"This will be hard, and it will have to go against his own party to some extent as will some of us on the other side, but that we need to fix the debt for the country," said Sen. Lamar Alexander, R-Tenn. "He was candid and open and direct and he didn't sugar coat it. He recognizes that we have some pretty big differences and we ought to keep expectations under control, but he said he believes — and I think all of us believe — this is the way we should be doing business together."
Separately, debate continues in the Senate on a bipartisan spending measure wrapping up unfinished work on this year's budget — the annual spending bills funding the day-to-day operating budgets of federal agencies. Leaders hope to finish that measure, which is required to prevent a government shutdown at the end of the month, on Thursday. Hopes were fading, however.
Senate passage would send the measure, with numerous changes, back to the House, which initially approved it last week.
The debate in the Senate Budget Committee is the first time since 2009 that Democrats in charge of the Senate have advanced a budget blueprint, which opened to predictably poor reviews from the panel's Republicans, who said it was heavy on tax increases and light on cuts to rapidly growing benefit and safety-net programs.
"Is it really possible that after four years, the majority has failed to identify any reforms? That all we have is just a tax-and-spend budget that makes no alteration to our dangerous debt course?" said the top Senate Budget Committee Republican, Sen. Jeff Sessions of Alabama. "Does the majority believe the government is perfect and requires no reform?"
At issue is the arcane and partisan congressional budget process, which calls for a unique, nonbinding measure called a budget resolution. When the process works as designed — which is rarely — budget resolutions have the potential to stake out parameters for follow-up legislation specifying spending and rewriting the complex U.S. tax code.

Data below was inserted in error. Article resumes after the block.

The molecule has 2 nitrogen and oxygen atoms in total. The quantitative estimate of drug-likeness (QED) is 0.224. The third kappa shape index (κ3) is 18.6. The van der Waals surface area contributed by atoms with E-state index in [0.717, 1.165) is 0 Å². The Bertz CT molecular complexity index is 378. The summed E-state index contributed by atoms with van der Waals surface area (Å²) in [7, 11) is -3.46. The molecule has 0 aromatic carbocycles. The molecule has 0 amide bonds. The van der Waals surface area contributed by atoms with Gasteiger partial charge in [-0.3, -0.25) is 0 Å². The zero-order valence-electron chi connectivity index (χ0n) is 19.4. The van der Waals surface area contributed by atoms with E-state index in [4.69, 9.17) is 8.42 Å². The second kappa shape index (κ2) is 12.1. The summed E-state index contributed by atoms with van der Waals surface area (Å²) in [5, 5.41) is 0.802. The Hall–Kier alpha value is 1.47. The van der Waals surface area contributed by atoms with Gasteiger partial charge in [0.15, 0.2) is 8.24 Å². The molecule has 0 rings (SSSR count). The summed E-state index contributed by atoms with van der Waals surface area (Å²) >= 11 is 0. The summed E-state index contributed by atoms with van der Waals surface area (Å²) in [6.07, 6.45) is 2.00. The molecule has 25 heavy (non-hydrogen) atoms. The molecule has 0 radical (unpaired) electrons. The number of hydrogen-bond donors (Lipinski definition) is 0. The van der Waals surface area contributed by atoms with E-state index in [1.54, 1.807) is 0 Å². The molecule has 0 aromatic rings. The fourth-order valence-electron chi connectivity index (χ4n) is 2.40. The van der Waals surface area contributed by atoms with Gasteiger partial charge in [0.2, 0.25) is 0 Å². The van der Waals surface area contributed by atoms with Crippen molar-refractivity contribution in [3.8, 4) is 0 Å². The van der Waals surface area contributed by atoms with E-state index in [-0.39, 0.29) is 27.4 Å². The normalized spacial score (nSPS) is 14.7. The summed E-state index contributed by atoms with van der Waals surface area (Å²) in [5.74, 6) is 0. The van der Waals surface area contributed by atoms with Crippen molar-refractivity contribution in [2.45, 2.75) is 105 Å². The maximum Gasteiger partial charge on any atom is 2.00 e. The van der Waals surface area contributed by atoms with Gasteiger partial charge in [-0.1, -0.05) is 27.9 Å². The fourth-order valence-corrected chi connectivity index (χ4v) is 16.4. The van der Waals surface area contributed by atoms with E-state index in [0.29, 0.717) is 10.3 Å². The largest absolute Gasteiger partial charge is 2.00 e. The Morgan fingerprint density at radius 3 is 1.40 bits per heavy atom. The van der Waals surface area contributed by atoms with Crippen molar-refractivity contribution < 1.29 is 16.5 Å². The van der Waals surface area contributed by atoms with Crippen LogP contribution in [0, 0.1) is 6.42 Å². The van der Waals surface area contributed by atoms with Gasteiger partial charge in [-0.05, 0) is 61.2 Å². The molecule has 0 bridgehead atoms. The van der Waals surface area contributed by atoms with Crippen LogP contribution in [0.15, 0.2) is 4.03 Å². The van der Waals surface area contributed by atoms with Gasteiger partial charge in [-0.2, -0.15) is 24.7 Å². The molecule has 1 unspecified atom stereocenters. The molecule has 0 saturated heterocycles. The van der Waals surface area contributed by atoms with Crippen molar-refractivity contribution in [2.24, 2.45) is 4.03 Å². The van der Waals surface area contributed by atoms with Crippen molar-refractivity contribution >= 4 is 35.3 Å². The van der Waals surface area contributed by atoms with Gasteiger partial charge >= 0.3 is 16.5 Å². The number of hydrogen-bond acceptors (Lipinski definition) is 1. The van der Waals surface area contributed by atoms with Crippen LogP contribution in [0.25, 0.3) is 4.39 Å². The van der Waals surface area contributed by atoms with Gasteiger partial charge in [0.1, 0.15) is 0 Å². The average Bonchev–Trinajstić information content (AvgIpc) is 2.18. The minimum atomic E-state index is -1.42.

The House budget plan embraces tough new spending levels required under the unpopular, across-the-board spending cuts that began to take effect this month. But in order to protect the Pentagon, Republicans cut even more deeply into the day-to-day operating budgets of domestic agencies next year, slashing them from the $506 billion projected under the 2011 debt and budget pact to $414 billion — an unprecedented 18 percent cut.
Murray's budget, meanwhile, not only preserves the spending caps set in the hard-fought 2011 deal but proposes $100 billion in stimulus spending for road and bridge construction, school repairs and worker training.
House Budget Committee Chairman Rep. Paul Ryan, R-Wis., has revived his plan that, starting in 2024 for workers born in 1959 or after, would replace traditional Medicare with a voucher-like government subsidy for people to buy health insurance on the open market. Murray proposes modest cuts to Medicare providers.
Ryan proposes slashing the Medicaid health care program for the poor and disabled by more than $700 billion over 10 years, while Murray would trim it by a negligible $10 billion. Ryan promises to eliminate $1.8 trillion in subsidies in the president's health care law; Murray doesn't touch them.